Photographer: Keith W. Churill
Day-mark: white w/ black
base and lantern room
4 miles East of Indian Key, FL
Boat - many rental and charter services
locally available, Car - distant view from U.S. 1
between mile larkers 77 and 80. Best viewing near mile marker 79,
approximately 1 mile West of the Table Channel bridge. This
bridge connects Upper and Lower Matecumbe Keys with the light
approximately 4 mile Southeast.
History: In 1821, the United States gained
control of Florida from Spain. A small fleet of U.S. Navy gunboats
then started patrolling Florida's coastline to put a stop to early
19th century African Slave Traders and the Pirates that terrorized
many merchant shipping vessels. The reef this lighthouse sits upon
received it's name from one of these Navy gunboats - the U.S.S.
Alligator. The 12 gun, 198-ton schooner foundered just South of
Islamorada on November 18, 1822. The sailors tried for three days
to free her from the Southwest end of Carysford Reef with no
success. The vessel was then destroyed to prevent it's pillaging
from wandering buccaneers. For several years following, President
James Monroe ordered a strong Naval presence in the area, removing
the threat of high-seas terror. Navigational Aids along the
dangerous coastline would not come to be for another 50 years
during which countless vessels sank on the reef's jagged edge. The
need for a lighthouse in the area near Indian Key was formally
proposed by the U.S. Lighthouse Board in 1857.
Photo courtesy of: U.S. Coast
joining the Confederacy in 1862, the Civil War postponed the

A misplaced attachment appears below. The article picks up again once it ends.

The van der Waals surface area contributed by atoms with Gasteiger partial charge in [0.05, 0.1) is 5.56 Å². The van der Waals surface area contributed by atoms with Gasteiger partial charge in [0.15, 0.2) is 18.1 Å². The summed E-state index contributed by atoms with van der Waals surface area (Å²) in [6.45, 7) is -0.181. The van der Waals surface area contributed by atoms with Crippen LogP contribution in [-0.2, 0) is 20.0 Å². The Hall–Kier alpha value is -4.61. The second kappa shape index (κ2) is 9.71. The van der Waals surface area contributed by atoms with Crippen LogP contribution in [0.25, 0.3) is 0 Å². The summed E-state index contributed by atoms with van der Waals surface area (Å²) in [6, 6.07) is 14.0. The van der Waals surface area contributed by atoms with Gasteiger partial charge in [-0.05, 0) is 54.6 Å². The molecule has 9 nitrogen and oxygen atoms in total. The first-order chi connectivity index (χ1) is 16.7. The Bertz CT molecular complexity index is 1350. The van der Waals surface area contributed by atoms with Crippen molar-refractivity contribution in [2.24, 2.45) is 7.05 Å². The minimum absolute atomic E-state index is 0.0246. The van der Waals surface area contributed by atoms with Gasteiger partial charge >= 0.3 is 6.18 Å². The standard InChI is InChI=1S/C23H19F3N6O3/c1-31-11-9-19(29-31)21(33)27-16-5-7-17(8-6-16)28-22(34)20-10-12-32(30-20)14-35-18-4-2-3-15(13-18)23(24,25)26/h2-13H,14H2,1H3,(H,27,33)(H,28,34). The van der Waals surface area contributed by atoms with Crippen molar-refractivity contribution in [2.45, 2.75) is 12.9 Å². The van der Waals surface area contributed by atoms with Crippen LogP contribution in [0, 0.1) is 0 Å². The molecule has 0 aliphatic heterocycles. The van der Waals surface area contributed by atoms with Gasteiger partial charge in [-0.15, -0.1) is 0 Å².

appropriation of funds for the project until 1870. Construction of the
lighthouse on Alligator Reef finally began in 1871.
A shallow area of
the reef, only 4 feet deep, was chosen approximately 4 miles East of
Indian Key. A temporary work platform was installed and a 2,000-pound
steam operated hammer was used to drive the ten, 12" diameter iron
pilings approximately ten feet into the coral to support the tower. The
iron piles were then firmly anchored with a concrete foundation within a
cast iron collar. The completed skeletal tower has a total height of 134
feet and supports a square keeper's dwelling 20 feet above the water. A
central iron cylinder houses an iron spiral staircase that leads to the
watch room and lantern room. The lantern room contains a First Order,
Bi-valve Fresnel lens which emits an alternating white and red beacon.
The lighthouse was also equipped with a fog signal
completion exceeded the initial appropriation of funds by $85,000
with a total of $185,000.
2, 1935, this lighthouse survived one of the most violent
hurricanes to ever hit the United States. Creating a devastating
20 foot storm surge, monstrous waves and 200 mile per hour winds,
this "Labor Day Hurricane" took approximately 400 lives with it's
passing. The storm produced a still standing western hemisphere
record of a 26.35 inch barometric pressure drop. The light
survived the storm because of it's narrow profile. All but one
window was destroyed by the winds and debris from the Long Key
viaduct was scattered among the keeper's dwelling platform.
In 1963, the
U.S. Coast Guard automated the lightstation. It still operates
today as an active Aid to Navigation with an alternating white and
red beacon along with a fog signal.
Photographer: Keith W.